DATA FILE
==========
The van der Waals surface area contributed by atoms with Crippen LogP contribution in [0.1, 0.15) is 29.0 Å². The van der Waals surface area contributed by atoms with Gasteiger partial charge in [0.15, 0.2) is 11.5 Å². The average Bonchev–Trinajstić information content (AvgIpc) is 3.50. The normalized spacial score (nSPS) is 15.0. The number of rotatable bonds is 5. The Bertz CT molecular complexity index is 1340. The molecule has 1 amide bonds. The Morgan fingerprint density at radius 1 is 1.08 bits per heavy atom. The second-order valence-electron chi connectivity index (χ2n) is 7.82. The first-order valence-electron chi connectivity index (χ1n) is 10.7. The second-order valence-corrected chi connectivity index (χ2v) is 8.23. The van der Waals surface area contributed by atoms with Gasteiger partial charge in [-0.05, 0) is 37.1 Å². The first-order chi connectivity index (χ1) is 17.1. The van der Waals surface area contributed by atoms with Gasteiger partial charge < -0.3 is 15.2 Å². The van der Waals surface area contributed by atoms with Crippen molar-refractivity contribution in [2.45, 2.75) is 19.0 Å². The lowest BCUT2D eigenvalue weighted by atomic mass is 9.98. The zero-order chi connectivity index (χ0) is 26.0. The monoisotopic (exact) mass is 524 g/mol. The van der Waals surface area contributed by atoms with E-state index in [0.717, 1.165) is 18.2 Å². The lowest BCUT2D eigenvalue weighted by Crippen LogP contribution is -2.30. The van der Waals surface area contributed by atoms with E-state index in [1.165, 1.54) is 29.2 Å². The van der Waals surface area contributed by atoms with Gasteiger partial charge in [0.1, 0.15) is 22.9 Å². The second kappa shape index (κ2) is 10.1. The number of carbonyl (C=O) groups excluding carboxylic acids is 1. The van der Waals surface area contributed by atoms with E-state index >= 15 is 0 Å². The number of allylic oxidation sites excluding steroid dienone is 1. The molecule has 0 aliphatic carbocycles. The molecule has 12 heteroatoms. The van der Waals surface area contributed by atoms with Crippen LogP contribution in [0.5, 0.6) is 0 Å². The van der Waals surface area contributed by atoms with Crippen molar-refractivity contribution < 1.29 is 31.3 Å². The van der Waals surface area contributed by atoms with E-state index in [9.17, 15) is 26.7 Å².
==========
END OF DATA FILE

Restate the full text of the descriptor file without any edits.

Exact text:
The van der Waals surface area contributed by atoms with Crippen LogP contribution in [0.1, 0.15) is 29.0 Å². The van der Waals surface area contributed by atoms with Gasteiger partial charge in [0.15, 0.2) is 11.5 Å². The average Bonchev–Trinajstić information content (AvgIpc) is 3.50. The normalized spacial score (nSPS) is 15.0. The number of rotatable bonds is 5. The Bertz CT molecular complexity index is 1340. The molecule has 1 amide bonds. The Morgan fingerprint density at radius 1 is 1.08 bits per heavy atom. The second-order valence-electron chi connectivity index (χ2n) is 7.82. The first-order valence-electron chi connectivity index (χ1n) is 10.7. The second-order valence-corrected chi connectivity index (χ2v) is 8.23. The van der Waals surface area contributed by atoms with Gasteiger partial charge in [-0.05, 0) is 37.1 Å². The first-order chi connectivity index (χ1) is 17.1. The van der Waals surface area contributed by atoms with Gasteiger partial charge < -0.3 is 15.2 Å². The van der Waals surface area contributed by atoms with Crippen molar-refractivity contribution in [2.45, 2.75) is 19.0 Å². The lowest BCUT2D eigenvalue weighted by atomic mass is 9.98. The zero-order chi connectivity index (χ0) is 26.0. The monoisotopic (exact) mass is 524 g/mol. The van der Waals surface area contributed by atoms with E-state index in [0.717, 1.165) is 18.2 Å². The lowest BCUT2D eigenvalue weighted by Crippen LogP contribution is -2.30. The van der Waals surface area contributed by atoms with E-state index in [1.165, 1.54) is 29.2 Å². The van der Waals surface area contributed by atoms with Gasteiger partial charge in [0.1, 0.15) is 22.9 Å². The second kappa shape index (κ2) is 10.1. The number of carbonyl (C=O) groups excluding carboxylic acids is 1. The van der Waals surface area contributed by atoms with E-state index >= 15 is 0 Å². The number of allylic oxidation sites excluding steroid dienone is 1. The molecule has 0 aliphatic carbocycles. The molecule has 12 heteroatoms. The van der Waals surface area contributed by atoms with Crippen LogP contribution in [0.5, 0.6) is 0 Å². The van der Waals surface area contributed by atoms with Crippen molar-refractivity contribution < 1.29 is 31.3 Å². The van der Waals surface area contributed by atoms with E-state index in [9.17, 15) is 26.7 Å².